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Bereaved Beware: 3 Scams to Look Out For

Losing a loved one is difficult, and the last thing anyone needs is to be targeted by scammers. Con artists often take advantage of families during this vulnerable period.

Con Artists Targeting Grieving Families

The last thing anyone should have to think about after losing a loved one is being on guard against becoming a victim of a scam. It is hard to believe people would use such a moment in life to prey upon people but sadly, when families share personal information in an obituary, plan and attend a funeral, and begin to sort through bills and paperwork, con artists attempt to trip them up with savvy and aggressive tactics. 

Our experience in the funeral industry gives us a unique perspective on what to watch out for – and what to do if you think you or loved ones are especially vulnerable. Protect yourself by learning about these three common scams. 

Obituary Scam 

Obituaries often provide a lot of personal information, including names, the date, time, and place of the visitation, funeral, and reception, and sometimes, even the home address of the person who died. Thieves will jump at the chance to break into a house when they know its occupants are away for hours at a time. Prevent this crime of opportunity by omitting personal addresses from the obituary, and asking a neighbor to keep a watch on the house during the funeral service. 

'Debt Collector' Scam 

The phone rings and when you answer, the person on the other end identifies himself as an employee at a collection agency. He provides personal information about your recently deceased loved one and says you are responsible for outstanding debts incurred after your loved one purchased a product or service. Typically, when this happens those who are grieving haven’t had time to sort through financial affairs and can be caught off guard – and even frightened – by the assertiveness of the collector and the documents he claims to have.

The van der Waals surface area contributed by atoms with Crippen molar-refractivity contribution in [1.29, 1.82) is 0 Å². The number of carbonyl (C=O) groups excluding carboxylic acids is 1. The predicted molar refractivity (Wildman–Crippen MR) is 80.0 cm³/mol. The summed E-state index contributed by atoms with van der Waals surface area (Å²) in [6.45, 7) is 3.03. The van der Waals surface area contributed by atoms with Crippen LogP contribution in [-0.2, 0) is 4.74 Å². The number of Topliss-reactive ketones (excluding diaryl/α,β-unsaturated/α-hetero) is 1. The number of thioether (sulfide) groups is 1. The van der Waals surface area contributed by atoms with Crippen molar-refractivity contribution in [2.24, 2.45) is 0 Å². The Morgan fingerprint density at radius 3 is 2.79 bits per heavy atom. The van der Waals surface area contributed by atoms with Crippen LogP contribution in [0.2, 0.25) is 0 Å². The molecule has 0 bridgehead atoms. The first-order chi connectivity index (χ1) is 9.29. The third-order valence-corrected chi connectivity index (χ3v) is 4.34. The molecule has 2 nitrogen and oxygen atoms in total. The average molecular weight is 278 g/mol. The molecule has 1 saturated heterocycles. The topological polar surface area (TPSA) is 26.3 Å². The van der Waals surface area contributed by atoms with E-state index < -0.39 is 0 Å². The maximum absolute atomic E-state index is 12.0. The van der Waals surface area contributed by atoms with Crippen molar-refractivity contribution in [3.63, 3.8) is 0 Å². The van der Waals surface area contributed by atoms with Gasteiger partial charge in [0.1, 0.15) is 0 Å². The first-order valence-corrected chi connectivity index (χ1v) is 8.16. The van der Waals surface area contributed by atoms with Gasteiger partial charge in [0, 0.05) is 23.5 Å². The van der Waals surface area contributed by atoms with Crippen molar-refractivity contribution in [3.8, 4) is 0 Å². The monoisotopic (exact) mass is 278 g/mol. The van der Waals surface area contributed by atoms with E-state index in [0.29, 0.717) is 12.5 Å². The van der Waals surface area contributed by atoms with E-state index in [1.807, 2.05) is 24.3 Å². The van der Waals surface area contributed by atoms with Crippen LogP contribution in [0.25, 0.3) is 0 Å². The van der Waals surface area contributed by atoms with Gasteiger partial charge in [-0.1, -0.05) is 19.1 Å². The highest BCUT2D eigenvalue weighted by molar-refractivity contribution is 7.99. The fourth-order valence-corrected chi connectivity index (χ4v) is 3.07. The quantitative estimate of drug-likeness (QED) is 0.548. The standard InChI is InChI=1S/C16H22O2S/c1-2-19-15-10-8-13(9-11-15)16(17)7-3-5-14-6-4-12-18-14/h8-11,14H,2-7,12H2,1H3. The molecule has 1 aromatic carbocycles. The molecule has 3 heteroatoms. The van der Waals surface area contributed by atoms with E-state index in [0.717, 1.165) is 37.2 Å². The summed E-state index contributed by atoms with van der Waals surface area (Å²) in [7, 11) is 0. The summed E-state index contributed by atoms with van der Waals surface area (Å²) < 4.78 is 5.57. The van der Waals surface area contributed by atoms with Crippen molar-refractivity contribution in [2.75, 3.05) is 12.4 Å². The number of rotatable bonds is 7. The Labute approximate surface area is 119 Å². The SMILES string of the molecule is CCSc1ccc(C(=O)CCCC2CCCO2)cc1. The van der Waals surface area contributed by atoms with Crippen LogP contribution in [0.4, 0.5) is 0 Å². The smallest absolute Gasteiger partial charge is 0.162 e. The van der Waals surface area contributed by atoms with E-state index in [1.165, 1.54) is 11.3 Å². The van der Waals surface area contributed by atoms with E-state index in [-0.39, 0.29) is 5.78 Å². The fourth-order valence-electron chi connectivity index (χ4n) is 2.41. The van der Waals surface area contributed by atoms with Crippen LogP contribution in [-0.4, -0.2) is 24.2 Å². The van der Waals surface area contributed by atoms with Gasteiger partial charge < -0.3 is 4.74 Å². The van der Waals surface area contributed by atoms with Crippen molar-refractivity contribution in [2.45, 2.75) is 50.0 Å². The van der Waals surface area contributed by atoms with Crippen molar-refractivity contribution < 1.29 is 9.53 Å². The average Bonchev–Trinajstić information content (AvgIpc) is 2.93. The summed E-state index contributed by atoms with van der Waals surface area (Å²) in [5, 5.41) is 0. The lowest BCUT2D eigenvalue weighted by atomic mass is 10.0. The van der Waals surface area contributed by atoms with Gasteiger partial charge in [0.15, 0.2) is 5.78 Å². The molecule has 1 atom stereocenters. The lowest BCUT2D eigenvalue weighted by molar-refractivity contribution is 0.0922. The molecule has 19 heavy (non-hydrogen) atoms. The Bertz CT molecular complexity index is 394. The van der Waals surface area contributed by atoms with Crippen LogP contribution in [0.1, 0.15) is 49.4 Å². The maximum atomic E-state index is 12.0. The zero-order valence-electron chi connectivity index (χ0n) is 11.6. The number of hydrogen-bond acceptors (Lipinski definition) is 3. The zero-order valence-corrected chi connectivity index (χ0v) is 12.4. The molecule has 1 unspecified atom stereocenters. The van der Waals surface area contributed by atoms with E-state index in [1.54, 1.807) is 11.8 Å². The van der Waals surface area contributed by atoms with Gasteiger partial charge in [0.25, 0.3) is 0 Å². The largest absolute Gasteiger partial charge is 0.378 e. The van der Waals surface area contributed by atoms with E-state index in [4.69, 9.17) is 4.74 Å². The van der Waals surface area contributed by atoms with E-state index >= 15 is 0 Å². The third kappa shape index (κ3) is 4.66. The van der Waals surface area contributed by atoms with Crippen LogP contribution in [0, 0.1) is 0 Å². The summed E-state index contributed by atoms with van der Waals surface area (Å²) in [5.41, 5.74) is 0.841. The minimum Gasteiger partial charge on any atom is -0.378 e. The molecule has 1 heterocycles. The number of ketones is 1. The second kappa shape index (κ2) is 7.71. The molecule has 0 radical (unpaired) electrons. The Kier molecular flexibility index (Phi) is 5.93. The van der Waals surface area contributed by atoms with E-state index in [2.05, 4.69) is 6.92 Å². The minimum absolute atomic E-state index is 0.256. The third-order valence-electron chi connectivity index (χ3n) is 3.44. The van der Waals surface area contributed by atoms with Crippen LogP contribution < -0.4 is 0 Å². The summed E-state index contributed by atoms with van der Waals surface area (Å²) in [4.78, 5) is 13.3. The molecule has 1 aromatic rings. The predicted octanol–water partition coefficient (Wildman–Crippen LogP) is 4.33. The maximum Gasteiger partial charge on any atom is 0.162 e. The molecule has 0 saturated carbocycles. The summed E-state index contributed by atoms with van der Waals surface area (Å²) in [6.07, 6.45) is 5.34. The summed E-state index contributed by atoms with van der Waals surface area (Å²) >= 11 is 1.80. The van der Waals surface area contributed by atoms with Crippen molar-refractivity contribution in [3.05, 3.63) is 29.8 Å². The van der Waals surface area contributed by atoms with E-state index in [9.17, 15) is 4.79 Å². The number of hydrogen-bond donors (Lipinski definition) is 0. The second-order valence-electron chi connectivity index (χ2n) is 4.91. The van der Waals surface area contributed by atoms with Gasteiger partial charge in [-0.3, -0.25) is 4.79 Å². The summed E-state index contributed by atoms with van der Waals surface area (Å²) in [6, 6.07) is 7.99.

If you receive this or a similar call – and remember, predators like this are often pushy and don’t give you time to think – never make a payment or provide further information. Simply ask for their contact number so you can call back. They will usually hang up without giving you that information, but if they do provide a company name and phone number, check into the claim or involve a personal or professional contact to do so on your behalf. 

Grandchild Scam 

While this well-known hoax has been around for years, those grieving a loved one – especially kind-hearted elderly people – are at particular risk. Scammers call pretending to be a long-lost relative or a grandchild stating they are in some kind of trouble and need money sent to them immediately. These fear-inducing scammers often sound desperate and offer startling amounts of personal information about your loved one. They may have found this information in an obituary or on social media. 

Talk with the people in your life about the prevalence of all of these scams, the dangers of wiring or transferring money, and how to reach out for assistance if they receive calls or emails like this. 

At a time when grief overwhelms, it’s unfortunate you and your loved ones need to be aware of those looking to profit. There’s no need to be fearful or anxious, but you do want to be prepared and protect yourself. 

To learn more about planning for the future, visit our free online resource here. Or, take a look at our article about sneaky cremation fees to watch out for.

Resources

Here are a few resources to help you fight fraud, especially scams aimed at seniors.

National Council on Aging: Top 5 Financial Scams Targeting Older Adults

U.S. News and World Report: 10 Common Senior Scams 

AARP: Scams and Fraud

HelpGuide.org

ReportFraud.FTC.Gov